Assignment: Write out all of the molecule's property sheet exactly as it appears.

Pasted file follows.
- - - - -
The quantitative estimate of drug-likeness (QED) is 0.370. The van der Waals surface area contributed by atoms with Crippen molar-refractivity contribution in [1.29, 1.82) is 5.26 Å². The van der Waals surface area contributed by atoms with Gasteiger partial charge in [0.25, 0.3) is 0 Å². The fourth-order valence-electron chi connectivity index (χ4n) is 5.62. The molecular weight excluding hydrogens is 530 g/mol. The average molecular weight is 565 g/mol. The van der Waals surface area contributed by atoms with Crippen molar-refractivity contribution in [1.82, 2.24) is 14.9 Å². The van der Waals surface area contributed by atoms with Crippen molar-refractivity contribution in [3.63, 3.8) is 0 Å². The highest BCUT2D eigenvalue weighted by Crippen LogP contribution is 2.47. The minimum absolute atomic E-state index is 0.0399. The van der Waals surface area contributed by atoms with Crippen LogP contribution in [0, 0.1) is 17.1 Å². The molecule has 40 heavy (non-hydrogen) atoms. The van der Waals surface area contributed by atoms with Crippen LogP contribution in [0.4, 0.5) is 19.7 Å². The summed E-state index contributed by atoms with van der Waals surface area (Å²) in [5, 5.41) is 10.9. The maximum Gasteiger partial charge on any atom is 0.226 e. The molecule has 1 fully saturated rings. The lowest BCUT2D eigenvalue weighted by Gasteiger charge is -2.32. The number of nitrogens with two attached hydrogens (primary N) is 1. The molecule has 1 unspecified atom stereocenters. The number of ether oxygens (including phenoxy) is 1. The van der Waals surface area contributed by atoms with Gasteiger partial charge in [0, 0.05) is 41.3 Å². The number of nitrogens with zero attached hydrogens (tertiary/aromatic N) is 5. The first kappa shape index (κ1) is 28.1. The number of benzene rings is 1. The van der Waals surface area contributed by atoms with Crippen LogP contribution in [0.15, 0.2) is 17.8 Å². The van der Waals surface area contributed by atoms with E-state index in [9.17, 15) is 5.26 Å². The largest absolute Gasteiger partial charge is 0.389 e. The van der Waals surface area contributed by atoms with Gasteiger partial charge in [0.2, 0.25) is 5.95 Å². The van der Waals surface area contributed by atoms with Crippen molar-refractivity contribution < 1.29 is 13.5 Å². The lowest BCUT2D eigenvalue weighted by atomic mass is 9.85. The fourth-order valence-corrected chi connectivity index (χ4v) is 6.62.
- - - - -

The quantitative estimate of drug-likeness (QED) is 0.370. The van der Waals surface area contributed by atoms with Crippen molar-refractivity contribution in [1.29, 1.82) is 5.26 Å². The van der Waals surface area contributed by atoms with Gasteiger partial charge in [0.25, 0.3) is 0 Å². The fourth-order valence-electron chi connectivity index (χ4n) is 5.62. The molecular weight excluding hydrogens is 530 g/mol. The average molecular weight is 565 g/mol. The van der Waals surface area contributed by atoms with Crippen molar-refractivity contribution in [1.82, 2.24) is 14.9 Å². The van der Waals surface area contributed by atoms with Crippen molar-refractivity contribution in [3.63, 3.8) is 0 Å². The highest BCUT2D eigenvalue weighted by Crippen LogP contribution is 2.47. The minimum absolute atomic E-state index is 0.0399. The van der Waals surface area contributed by atoms with Crippen LogP contribution in [0, 0.1) is 17.1 Å². The molecule has 40 heavy (non-hydrogen) atoms. The van der Waals surface area contributed by atoms with Crippen LogP contribution in [0.4, 0.5) is 19.7 Å². The summed E-state index contributed by atoms with van der Waals surface area (Å²) in [5, 5.41) is 10.9. The maximum Gasteiger partial charge on any atom is 0.226 e. The molecule has 1 fully saturated rings. The lowest BCUT2D eigenvalue weighted by Gasteiger charge is -2.32. The number of nitrogens with two attached hydrogens (primary N) is 1. The molecule has 1 unspecified atom stereocenters. The number of ether oxygens (including phenoxy) is 1. The van der Waals surface area contributed by atoms with Gasteiger partial charge in [0, 0.05) is 41.3 Å². The number of nitrogens with zero attached hydrogens (tertiary/aromatic N) is 5. The first kappa shape index (κ1) is 28.1. The number of benzene rings is 1. The van der Waals surface area contributed by atoms with Crippen LogP contribution in [0.15, 0.2) is 17.8 Å². The van der Waals surface area contributed by atoms with E-state index in [9.17, 15) is 5.26 Å². The largest absolute Gasteiger partial charge is 0.389 e. The van der Waals surface area contributed by atoms with Gasteiger partial charge in [0.2, 0.25) is 5.95 Å². The van der Waals surface area contributed by atoms with Crippen molar-refractivity contribution < 1.29 is 13.5 Å². The lowest BCUT2D eigenvalue weighted by atomic mass is 9.85. The fourth-order valence-corrected chi connectivity index (χ4v) is 6.62.